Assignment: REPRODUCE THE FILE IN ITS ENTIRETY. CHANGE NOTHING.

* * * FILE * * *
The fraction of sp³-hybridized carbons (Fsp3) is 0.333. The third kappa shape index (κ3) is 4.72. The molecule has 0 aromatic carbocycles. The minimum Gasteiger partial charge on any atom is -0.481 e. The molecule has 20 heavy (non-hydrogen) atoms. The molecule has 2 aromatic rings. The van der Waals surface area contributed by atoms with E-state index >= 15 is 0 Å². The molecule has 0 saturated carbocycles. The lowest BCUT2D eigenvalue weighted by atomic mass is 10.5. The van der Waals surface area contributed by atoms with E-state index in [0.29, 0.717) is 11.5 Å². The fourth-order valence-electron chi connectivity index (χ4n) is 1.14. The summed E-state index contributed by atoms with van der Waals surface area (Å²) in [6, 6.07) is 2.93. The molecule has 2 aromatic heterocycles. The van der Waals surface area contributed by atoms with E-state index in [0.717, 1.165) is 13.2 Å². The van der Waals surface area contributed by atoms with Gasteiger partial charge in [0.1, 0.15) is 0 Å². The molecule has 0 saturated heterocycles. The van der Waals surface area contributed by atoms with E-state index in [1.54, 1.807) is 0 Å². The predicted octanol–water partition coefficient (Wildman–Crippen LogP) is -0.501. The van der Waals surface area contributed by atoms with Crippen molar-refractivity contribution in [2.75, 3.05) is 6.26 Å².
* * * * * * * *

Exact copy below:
The fraction of sp³-hybridized carbons (Fsp3) is 0.333. The third kappa shape index (κ3) is 4.72. The molecule has 0 aromatic carbocycles. The minimum Gasteiger partial charge on any atom is -0.481 e. The molecule has 20 heavy (non-hydrogen) atoms. The molecule has 2 aromatic rings. The van der Waals surface area contributed by atoms with E-state index >= 15 is 0 Å². The molecule has 0 saturated carbocycles. The lowest BCUT2D eigenvalue weighted by atomic mass is 10.5. The van der Waals surface area contributed by atoms with E-state index in [0.29, 0.717) is 11.5 Å². The fourth-order valence-electron chi connectivity index (χ4n) is 1.14. The summed E-state index contributed by atoms with van der Waals surface area (Å²) in [6, 6.07) is 2.93. The molecule has 2 aromatic heterocycles. The van der Waals surface area contributed by atoms with E-state index in [0.717, 1.165) is 13.2 Å². The van der Waals surface area contributed by atoms with Gasteiger partial charge in [0.1, 0.15) is 0 Å². The molecule has 0 saturated heterocycles. The van der Waals surface area contributed by atoms with E-state index in [1.54, 1.807) is 0 Å². The predicted octanol–water partition coefficient (Wildman–Crippen LogP) is -0.501. The van der Waals surface area contributed by atoms with Crippen molar-refractivity contribution in [2.75, 3.05) is 6.26 Å².